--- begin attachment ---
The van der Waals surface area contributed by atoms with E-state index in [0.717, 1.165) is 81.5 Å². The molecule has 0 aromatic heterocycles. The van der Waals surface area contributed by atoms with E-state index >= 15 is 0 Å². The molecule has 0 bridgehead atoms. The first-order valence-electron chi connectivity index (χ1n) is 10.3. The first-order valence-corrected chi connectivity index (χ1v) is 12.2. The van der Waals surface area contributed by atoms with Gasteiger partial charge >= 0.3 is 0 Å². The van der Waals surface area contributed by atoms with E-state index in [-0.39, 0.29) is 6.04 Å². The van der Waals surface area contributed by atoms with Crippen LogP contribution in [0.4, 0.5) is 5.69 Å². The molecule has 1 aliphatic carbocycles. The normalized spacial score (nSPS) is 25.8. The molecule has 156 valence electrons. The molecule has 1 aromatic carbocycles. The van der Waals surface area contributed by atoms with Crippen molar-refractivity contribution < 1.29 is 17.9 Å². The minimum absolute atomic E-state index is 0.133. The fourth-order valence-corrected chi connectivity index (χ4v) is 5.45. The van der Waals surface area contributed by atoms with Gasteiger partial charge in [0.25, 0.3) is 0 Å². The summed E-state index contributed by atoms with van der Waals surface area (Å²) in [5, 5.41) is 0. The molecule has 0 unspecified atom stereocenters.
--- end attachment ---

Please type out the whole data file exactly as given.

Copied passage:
The van der Waals surface area contributed by atoms with E-state index in [0.717, 1.165) is 81.5 Å². The molecule has 0 aromatic heterocycles. The van der Waals surface area contributed by atoms with E-state index >= 15 is 0 Å². The molecule has 0 bridgehead atoms. The first-order valence-electron chi connectivity index (χ1n) is 10.3. The first-order valence-corrected chi connectivity index (χ1v) is 12.2. The van der Waals surface area contributed by atoms with Gasteiger partial charge >= 0.3 is 0 Å². The van der Waals surface area contributed by atoms with E-state index in [-0.39, 0.29) is 6.04 Å². The van der Waals surface area contributed by atoms with Crippen LogP contribution in [0.4, 0.5) is 5.69 Å². The molecule has 1 aliphatic carbocycles. The normalized spacial score (nSPS) is 25.8. The molecule has 156 valence electrons. The molecule has 1 aromatic carbocycles. The van der Waals surface area contributed by atoms with Crippen molar-refractivity contribution < 1.29 is 17.9 Å². The minimum absolute atomic E-state index is 0.133. The fourth-order valence-corrected chi connectivity index (χ4v) is 5.45. The van der Waals surface area contributed by atoms with Gasteiger partial charge in [0.25, 0.3) is 0 Å². The summed E-state index contributed by atoms with van der Waals surface area (Å²) in [5, 5.41) is 0. The molecule has 0 unspecified atom stereocenters.